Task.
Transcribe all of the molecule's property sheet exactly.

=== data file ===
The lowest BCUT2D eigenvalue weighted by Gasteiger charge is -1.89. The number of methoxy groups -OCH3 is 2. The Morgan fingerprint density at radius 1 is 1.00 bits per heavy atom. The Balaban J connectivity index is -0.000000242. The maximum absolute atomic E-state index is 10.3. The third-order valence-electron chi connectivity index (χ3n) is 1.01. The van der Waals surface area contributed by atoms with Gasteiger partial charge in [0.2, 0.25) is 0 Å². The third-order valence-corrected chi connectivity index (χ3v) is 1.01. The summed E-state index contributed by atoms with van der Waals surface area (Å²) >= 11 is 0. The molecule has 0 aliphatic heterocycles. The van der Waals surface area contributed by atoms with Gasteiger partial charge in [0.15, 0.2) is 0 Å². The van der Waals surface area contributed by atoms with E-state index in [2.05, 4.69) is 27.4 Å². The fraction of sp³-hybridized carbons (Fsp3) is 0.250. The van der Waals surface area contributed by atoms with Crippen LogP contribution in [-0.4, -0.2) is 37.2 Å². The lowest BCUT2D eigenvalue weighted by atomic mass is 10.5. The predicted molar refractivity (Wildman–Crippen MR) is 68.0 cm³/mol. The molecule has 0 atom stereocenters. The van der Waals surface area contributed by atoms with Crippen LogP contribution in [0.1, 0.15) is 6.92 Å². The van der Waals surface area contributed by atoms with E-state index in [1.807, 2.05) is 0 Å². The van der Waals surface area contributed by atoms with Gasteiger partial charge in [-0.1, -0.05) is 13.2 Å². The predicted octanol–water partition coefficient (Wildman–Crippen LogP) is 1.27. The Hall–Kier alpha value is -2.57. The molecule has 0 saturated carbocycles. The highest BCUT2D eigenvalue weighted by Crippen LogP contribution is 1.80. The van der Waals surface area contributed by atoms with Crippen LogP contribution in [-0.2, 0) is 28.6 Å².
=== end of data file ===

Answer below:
The lowest BCUT2D eigenvalue weighted by Gasteiger charge is -1.89. The number of methoxy groups -OCH3 is 2. The Morgan fingerprint density at radius 1 is 1.00 bits per heavy atom. The Balaban J connectivity index is -0.000000242. The maximum absolute atomic E-state index is 10.3. The third-order valence-electron chi connectivity index (χ3n) is 1.01. The van der Waals surface area contributed by atoms with Gasteiger partial charge in [0.2, 0.25) is 0 Å². The third-order valence-corrected chi connectivity index (χ3v) is 1.01. The summed E-state index contributed by atoms with van der Waals surface area (Å²) >= 11 is 0. The molecule has 0 aliphatic heterocycles. The van der Waals surface area contributed by atoms with Gasteiger partial charge in [0.15, 0.2) is 0 Å². The van der Waals surface area contributed by atoms with E-state index in [2.05, 4.69) is 27.4 Å². The fraction of sp³-hybridized carbons (Fsp3) is 0.250. The van der Waals surface area contributed by atoms with Crippen LogP contribution in [-0.4, -0.2) is 37.2 Å². The lowest BCUT2D eigenvalue weighted by atomic mass is 10.5. The predicted molar refractivity (Wildman–Crippen MR) is 68.0 cm³/mol. The molecule has 0 atom stereocenters. The van der Waals surface area contributed by atoms with Crippen LogP contribution in [0.1, 0.15) is 6.92 Å². The van der Waals surface area contributed by atoms with E-state index in [1.807, 2.05) is 0 Å². The van der Waals surface area contributed by atoms with Gasteiger partial charge in [-0.1, -0.05) is 13.2 Å². The predicted octanol–water partition coefficient (Wildman–Crippen LogP) is 1.27. The Hall–Kier alpha value is -2.57. The molecule has 0 saturated carbocycles. The highest BCUT2D eigenvalue weighted by Crippen LogP contribution is 1.80. The van der Waals surface area contributed by atoms with Crippen LogP contribution in [-0.2, 0) is 28.6 Å².